Towards more effective supplement regulation in Canada

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Posted 26 September 2016

Currently, natural health products are regulated in a manner similar to drugs – manufacturers must apply to Health Canada for a licence to sell and products are assigned a unique number that must appear on product labels to signal the department’s approval. But unlike drugs makers, natural health product manufacturers are not required to provide robust evidence that a product works before it’s allowed on the market.

Under the proposed new system Health Canada would bring natural health products, over-the-counter drugs and cosmetics under one set of rules and regulate them based on the potential health risks they pose.

The new regime would classify many vitamin, mineral and homeopathic products and cosmetics as “low risk,” meaning they would not be licensed by Health Canada. Manufacturers would still have to meet Health Canada’s quality standards, but they would be prohibited from making disease treatment or prevention claims on product labels. Any other claims on product labels would have to be accompanied by a disclaimer stating the information has not been verified by Health Canada.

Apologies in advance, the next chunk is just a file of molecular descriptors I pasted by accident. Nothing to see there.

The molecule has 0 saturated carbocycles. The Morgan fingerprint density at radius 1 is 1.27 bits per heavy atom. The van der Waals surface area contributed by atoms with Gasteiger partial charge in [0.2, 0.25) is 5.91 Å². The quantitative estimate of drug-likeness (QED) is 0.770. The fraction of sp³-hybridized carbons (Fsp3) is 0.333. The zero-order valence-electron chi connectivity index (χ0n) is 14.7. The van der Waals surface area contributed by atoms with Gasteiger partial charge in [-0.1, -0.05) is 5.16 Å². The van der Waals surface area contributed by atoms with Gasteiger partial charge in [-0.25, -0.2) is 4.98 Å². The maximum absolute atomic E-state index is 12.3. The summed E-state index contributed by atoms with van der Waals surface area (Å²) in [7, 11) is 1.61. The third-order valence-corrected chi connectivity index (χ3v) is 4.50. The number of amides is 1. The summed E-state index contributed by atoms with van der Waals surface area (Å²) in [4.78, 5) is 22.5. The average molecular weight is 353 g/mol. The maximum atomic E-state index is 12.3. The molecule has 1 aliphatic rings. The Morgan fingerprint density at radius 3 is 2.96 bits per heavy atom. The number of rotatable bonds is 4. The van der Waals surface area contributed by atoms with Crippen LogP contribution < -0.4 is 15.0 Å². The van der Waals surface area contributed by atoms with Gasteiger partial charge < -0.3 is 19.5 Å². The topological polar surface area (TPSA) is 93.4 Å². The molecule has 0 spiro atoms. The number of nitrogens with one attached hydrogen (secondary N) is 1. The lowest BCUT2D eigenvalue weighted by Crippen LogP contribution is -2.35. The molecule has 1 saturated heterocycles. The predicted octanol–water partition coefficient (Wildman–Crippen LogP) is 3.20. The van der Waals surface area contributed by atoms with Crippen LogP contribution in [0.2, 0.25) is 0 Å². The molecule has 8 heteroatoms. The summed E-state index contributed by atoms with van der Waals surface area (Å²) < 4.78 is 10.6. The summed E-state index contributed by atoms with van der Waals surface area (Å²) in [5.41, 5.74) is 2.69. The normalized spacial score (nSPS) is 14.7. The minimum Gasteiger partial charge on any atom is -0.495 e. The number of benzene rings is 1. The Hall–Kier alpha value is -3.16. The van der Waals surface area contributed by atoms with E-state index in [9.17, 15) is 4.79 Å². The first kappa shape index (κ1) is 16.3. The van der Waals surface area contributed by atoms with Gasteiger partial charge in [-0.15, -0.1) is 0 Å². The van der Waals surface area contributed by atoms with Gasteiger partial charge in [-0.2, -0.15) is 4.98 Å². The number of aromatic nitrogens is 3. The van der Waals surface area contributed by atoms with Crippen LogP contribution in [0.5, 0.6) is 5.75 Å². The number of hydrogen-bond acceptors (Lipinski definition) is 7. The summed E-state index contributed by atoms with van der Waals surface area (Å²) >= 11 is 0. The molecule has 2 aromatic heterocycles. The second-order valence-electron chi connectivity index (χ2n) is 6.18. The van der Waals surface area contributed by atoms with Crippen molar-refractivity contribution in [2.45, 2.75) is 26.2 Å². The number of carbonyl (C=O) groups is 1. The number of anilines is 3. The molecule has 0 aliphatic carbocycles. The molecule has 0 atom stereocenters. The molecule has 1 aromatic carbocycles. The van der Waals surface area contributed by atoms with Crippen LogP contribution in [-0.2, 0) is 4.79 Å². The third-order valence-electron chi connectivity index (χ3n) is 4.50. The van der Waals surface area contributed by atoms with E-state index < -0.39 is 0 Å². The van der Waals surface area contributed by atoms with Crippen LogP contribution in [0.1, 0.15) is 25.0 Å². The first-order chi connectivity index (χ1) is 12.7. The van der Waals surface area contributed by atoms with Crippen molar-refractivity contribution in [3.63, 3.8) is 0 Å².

Products deemed “moderate” or “higher” risk – such as over-the-counter painkillers, allergy medications and products that contain new medicinal ingredients – would be reviewed by Health Canada and could only make health claims if enough scientific evidence is presented to prove the statements. [Health Canada to change standards for natural health products, by Carly Weeks in the Globe and Mail]

Read Scott Gavura’s perspective at Science-Based Pharmacy

Read  Carly Weeks perspective in the Globe and Mail

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